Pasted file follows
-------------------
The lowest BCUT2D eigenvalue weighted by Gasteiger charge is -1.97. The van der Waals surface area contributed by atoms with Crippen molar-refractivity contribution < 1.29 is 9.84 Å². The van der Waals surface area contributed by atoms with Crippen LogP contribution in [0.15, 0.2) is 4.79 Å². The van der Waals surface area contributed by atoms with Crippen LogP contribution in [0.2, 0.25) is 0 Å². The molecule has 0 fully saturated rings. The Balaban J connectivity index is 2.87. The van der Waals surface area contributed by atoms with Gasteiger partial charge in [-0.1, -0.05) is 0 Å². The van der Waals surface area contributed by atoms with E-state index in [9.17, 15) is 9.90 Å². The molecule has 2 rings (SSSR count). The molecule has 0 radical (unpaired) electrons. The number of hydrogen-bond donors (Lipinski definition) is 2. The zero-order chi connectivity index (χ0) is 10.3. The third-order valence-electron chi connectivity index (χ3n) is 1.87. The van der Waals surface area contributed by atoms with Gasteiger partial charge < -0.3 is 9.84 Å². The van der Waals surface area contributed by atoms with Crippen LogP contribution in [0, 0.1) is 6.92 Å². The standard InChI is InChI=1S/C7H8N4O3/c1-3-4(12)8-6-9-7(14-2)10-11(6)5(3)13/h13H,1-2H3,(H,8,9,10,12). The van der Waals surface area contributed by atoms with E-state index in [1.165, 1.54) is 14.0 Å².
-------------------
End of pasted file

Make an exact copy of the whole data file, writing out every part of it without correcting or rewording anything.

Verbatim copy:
The lowest BCUT2D eigenvalue weighted by Gasteiger charge is -1.97. The van der Waals surface area contributed by atoms with Crippen molar-refractivity contribution < 1.29 is 9.84 Å². The van der Waals surface area contributed by atoms with Crippen LogP contribution in [0.15, 0.2) is 4.79 Å². The van der Waals surface area contributed by atoms with Crippen LogP contribution in [0.2, 0.25) is 0 Å². The molecule has 0 fully saturated rings. The Balaban J connectivity index is 2.87. The van der Waals surface area contributed by atoms with Gasteiger partial charge in [-0.1, -0.05) is 0 Å². The van der Waals surface area contributed by atoms with E-state index in [9.17, 15) is 9.90 Å². The molecule has 2 rings (SSSR count). The molecule has 0 radical (unpaired) electrons. The number of hydrogen-bond donors (Lipinski definition) is 2. The zero-order chi connectivity index (χ0) is 10.3. The third-order valence-electron chi connectivity index (χ3n) is 1.87. The van der Waals surface area contributed by atoms with Gasteiger partial charge < -0.3 is 9.84 Å². The van der Waals surface area contributed by atoms with Crippen LogP contribution in [0, 0.1) is 6.92 Å². The standard InChI is InChI=1S/C7H8N4O3/c1-3-4(12)8-6-9-7(14-2)10-11(6)5(3)13/h13H,1-2H3,(H,8,9,10,12). The van der Waals surface area contributed by atoms with E-state index in [1.165, 1.54) is 14.0 Å².